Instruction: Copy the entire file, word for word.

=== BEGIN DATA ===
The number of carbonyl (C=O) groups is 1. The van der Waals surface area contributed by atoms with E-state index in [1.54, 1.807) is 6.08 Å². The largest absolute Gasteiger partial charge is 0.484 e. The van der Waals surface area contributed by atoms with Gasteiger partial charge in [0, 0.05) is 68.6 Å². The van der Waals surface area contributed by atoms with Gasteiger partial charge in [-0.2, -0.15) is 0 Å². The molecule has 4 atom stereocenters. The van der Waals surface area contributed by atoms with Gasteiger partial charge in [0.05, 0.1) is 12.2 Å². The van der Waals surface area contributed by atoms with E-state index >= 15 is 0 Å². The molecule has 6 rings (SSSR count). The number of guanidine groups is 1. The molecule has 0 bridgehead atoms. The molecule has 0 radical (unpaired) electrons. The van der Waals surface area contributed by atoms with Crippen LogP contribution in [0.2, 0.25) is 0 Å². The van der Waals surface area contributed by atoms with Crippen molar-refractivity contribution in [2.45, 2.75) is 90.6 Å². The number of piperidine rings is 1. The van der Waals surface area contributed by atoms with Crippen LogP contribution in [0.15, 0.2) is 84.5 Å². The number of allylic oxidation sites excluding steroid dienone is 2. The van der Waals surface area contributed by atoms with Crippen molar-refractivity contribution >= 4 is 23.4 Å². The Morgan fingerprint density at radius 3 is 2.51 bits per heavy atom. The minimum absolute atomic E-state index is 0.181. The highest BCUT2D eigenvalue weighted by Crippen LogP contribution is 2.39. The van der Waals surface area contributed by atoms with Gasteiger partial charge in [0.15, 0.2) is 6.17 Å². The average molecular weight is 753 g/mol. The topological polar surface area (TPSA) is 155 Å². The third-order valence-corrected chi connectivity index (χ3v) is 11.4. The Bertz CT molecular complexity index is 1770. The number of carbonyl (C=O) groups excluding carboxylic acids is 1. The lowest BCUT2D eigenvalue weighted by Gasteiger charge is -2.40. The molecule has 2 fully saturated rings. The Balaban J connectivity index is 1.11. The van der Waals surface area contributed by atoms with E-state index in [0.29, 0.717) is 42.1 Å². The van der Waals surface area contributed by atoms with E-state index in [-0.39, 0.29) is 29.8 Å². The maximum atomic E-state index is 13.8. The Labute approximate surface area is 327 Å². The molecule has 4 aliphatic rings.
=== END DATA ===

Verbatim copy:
The number of carbonyl (C=O) groups is 1. The van der Waals surface area contributed by atoms with E-state index in [1.54, 1.807) is 6.08 Å². The largest absolute Gasteiger partial charge is 0.484 e. The van der Waals surface area contributed by atoms with Gasteiger partial charge in [0, 0.05) is 68.6 Å². The van der Waals surface area contributed by atoms with Gasteiger partial charge in [-0.2, -0.15) is 0 Å². The molecule has 4 atom stereocenters. The van der Waals surface area contributed by atoms with Gasteiger partial charge in [0.05, 0.1) is 12.2 Å². The van der Waals surface area contributed by atoms with E-state index >= 15 is 0 Å². The molecule has 6 rings (SSSR count). The number of guanidine groups is 1. The molecule has 0 bridgehead atoms. The molecule has 0 radical (unpaired) electrons. The van der Waals surface area contributed by atoms with Crippen LogP contribution in [0.2, 0.25) is 0 Å². The van der Waals surface area contributed by atoms with Crippen molar-refractivity contribution in [2.45, 2.75) is 90.6 Å². The number of piperidine rings is 1. The van der Waals surface area contributed by atoms with Crippen LogP contribution in [0.15, 0.2) is 84.5 Å². The number of allylic oxidation sites excluding steroid dienone is 2. The van der Waals surface area contributed by atoms with Crippen molar-refractivity contribution >= 4 is 23.4 Å². The Morgan fingerprint density at radius 3 is 2.51 bits per heavy atom. The minimum absolute atomic E-state index is 0.181. The highest BCUT2D eigenvalue weighted by Crippen LogP contribution is 2.39. The van der Waals surface area contributed by atoms with Gasteiger partial charge in [0.15, 0.2) is 6.17 Å². The average molecular weight is 753 g/mol. The topological polar surface area (TPSA) is 155 Å². The third-order valence-corrected chi connectivity index (χ3v) is 11.4. The Bertz CT molecular complexity index is 1770. The number of carbonyl (C=O) groups excluding carboxylic acids is 1. The lowest BCUT2D eigenvalue weighted by Gasteiger charge is -2.40. The molecule has 2 fully saturated rings. The Balaban J connectivity index is 1.11. The van der Waals surface area contributed by atoms with E-state index in [0.29, 0.717) is 42.1 Å². The van der Waals surface area contributed by atoms with E-state index in [-0.39, 0.29) is 29.8 Å². The maximum atomic E-state index is 13.8. The Labute approximate surface area is 327 Å². The molecule has 4 aliphatic rings.